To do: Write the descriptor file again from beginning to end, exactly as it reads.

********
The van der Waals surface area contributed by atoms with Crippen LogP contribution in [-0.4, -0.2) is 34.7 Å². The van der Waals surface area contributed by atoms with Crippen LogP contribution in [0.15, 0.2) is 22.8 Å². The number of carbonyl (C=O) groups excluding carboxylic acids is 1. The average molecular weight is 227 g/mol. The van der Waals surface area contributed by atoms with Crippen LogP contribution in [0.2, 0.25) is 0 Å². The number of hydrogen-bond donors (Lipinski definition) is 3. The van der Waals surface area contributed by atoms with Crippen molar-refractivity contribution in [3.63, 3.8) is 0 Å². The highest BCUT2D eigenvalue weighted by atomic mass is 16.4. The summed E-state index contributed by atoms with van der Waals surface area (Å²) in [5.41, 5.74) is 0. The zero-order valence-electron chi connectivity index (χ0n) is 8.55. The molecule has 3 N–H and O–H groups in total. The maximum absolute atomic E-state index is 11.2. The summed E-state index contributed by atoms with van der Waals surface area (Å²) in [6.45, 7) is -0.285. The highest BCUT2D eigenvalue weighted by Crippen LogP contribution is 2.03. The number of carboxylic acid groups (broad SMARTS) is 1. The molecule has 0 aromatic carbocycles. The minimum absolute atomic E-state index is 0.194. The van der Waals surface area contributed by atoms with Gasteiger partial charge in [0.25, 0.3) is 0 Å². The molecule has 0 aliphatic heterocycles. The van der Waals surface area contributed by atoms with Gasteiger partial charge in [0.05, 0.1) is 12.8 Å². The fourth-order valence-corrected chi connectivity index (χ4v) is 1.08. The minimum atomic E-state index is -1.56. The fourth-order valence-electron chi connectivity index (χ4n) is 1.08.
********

The van der Waals surface area contributed by atoms with Crippen LogP contribution in [-0.4, -0.2) is 34.7 Å². The van der Waals surface area contributed by atoms with Crippen LogP contribution in [0.15, 0.2) is 22.8 Å². The number of carbonyl (C=O) groups excluding carboxylic acids is 1. The average molecular weight is 227 g/mol. The van der Waals surface area contributed by atoms with Crippen LogP contribution in [0.2, 0.25) is 0 Å². The number of hydrogen-bond donors (Lipinski definition) is 3. The van der Waals surface area contributed by atoms with Crippen molar-refractivity contribution in [3.63, 3.8) is 0 Å². The highest BCUT2D eigenvalue weighted by atomic mass is 16.4. The summed E-state index contributed by atoms with van der Waals surface area (Å²) in [5.41, 5.74) is 0. The zero-order valence-electron chi connectivity index (χ0n) is 8.55. The molecule has 3 N–H and O–H groups in total. The maximum absolute atomic E-state index is 11.2. The summed E-state index contributed by atoms with van der Waals surface area (Å²) in [6.45, 7) is -0.285. The highest BCUT2D eigenvalue weighted by Crippen LogP contribution is 2.03. The number of carboxylic acid groups (broad SMARTS) is 1. The molecule has 0 aromatic carbocycles. The minimum absolute atomic E-state index is 0.194. The van der Waals surface area contributed by atoms with Gasteiger partial charge in [0.25, 0.3) is 0 Å². The molecule has 0 aliphatic heterocycles. The van der Waals surface area contributed by atoms with Gasteiger partial charge in [0.05, 0.1) is 12.8 Å². The fourth-order valence-corrected chi connectivity index (χ4v) is 1.08. The minimum atomic E-state index is -1.56. The fourth-order valence-electron chi connectivity index (χ4n) is 1.08.